Floating World Auctions

1925 N. Halsted St, Chicago, Illinois 60614-5008

About Auction House

Floating World Auctions is the world's leading on-line auction of Japanese prints and paintings, offering exceptional works of all periods and genres, including ukiyo-e, shin hanga, sosaku hanga and contemporary. The bi-annual sales typically run about 150-200 lots and are held in the spring and fall. We purchase artwork outright as well as accept consignments.

Auction Previews & News

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  • Artists, Auction Industry
    Artist to Know: Toko Shinoda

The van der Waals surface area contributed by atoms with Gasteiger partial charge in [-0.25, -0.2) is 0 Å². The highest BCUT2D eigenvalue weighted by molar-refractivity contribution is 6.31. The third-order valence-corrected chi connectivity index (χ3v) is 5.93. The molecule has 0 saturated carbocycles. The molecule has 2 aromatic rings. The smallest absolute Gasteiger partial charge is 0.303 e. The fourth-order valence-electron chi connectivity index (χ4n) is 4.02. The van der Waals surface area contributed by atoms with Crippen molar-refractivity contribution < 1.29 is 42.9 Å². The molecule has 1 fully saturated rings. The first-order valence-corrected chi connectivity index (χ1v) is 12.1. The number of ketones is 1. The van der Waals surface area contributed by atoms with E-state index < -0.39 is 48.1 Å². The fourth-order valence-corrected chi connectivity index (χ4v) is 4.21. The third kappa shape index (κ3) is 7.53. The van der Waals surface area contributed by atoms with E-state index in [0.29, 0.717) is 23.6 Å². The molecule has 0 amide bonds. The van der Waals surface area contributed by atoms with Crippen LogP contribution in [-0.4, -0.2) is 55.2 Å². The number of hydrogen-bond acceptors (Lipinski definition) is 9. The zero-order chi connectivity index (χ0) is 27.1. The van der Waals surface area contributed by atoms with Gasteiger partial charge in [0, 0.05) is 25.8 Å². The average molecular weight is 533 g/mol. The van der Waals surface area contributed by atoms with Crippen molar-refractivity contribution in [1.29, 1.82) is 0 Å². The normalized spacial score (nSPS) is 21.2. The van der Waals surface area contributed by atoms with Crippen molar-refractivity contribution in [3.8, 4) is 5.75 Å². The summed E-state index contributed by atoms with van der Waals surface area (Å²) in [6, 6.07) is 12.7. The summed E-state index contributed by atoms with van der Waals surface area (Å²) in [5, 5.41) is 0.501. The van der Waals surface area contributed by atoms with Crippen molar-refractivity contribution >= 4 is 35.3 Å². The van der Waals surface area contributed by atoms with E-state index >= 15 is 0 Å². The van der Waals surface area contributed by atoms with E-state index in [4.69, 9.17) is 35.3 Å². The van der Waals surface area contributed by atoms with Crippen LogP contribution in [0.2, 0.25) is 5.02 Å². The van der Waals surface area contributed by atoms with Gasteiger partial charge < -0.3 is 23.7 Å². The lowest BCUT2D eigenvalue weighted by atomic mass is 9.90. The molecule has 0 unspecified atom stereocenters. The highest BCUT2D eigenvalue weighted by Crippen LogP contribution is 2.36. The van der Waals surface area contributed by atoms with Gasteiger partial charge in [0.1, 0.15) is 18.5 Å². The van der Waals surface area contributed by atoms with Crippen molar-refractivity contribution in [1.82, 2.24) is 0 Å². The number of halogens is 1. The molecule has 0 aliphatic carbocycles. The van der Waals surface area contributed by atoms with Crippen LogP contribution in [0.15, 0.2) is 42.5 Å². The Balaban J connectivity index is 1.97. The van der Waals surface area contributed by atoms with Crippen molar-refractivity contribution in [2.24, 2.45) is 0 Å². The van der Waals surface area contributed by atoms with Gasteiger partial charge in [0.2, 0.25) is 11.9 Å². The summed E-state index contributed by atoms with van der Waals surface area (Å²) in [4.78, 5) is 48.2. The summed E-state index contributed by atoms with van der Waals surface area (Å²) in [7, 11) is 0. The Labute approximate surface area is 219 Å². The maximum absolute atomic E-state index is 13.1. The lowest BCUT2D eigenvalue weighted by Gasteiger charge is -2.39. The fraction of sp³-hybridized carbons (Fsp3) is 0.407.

Modern Lithograph Available in Contemporary Japanese Art Sale Throughout the 20th century, Japanese artist Toko Shinoda built her own Modernist tradition. Her career lasted over seven decades, taking her from the shores of Japan to the burgeoning artist communities of New York. Shinoda was closely associated with Abstract Expressionism. However, she differed from the likes of Jackson Pollock and Mark Rothko with her experience as a master calligrapher. Shinoda combined the old and the new to become one of Japan’s most beloved Modernists.  Floating World Auctions will present one of Shinoda’s lithographs in the Modern and Contemporary Japanese Art Auction this month. The sale will start at 12:00 PM EDT on March 20th, 2021, just a few weeks after the artist’s death. Find out more about Toko Shinoda before placing a bid. Toko Shinoda. Image from Daisaku Sato (STUDIO DAI). Toko Shinoda’s parents helped her pursue the scholarly arts from a young age. Her great-uncle was an official seal carver for Emperor Meiji, and Shinoda’s parents pushed her toward calligraphy when she turned six years old. The artist spent years honing her craft. By the start of World War II, Shinoda could support herself with her brushstrokes. She enjoyed solo exhibitions in 1940s Tokyo, which was then unheard of for independent women artists.  Shinoda traveled to New York after the war concluded. While there, she encountered the Abstract Expressionists. Shinoda saw hints of her own rebellious spirit in their spontaneous tendencies. For years, she felt unsatisfied by the rigid boundaries of calligraphy. Abstraction intrigued her. After spending time abroad, Shinoda returned to Japan with a renewed interest in challenging traditional forms. Her style gradually evolved to incorporate both ancient techniques and avant-garde styles.  Shinoda embraced an unconventional lifestyle early on. She decided not to marry or have children, instead prioritizing her career path. While Shinoda’s art upended artistic norms, she distanced herself from the unrestrained American Expressionists. Most of her works are clean, deliberate, and symbolic. “A conservative renegade; a liberal traditionalist; a woman steeped in the male-dominated conventions that she consistently opposed,” Paul Gray wrote about Shinoda for Time…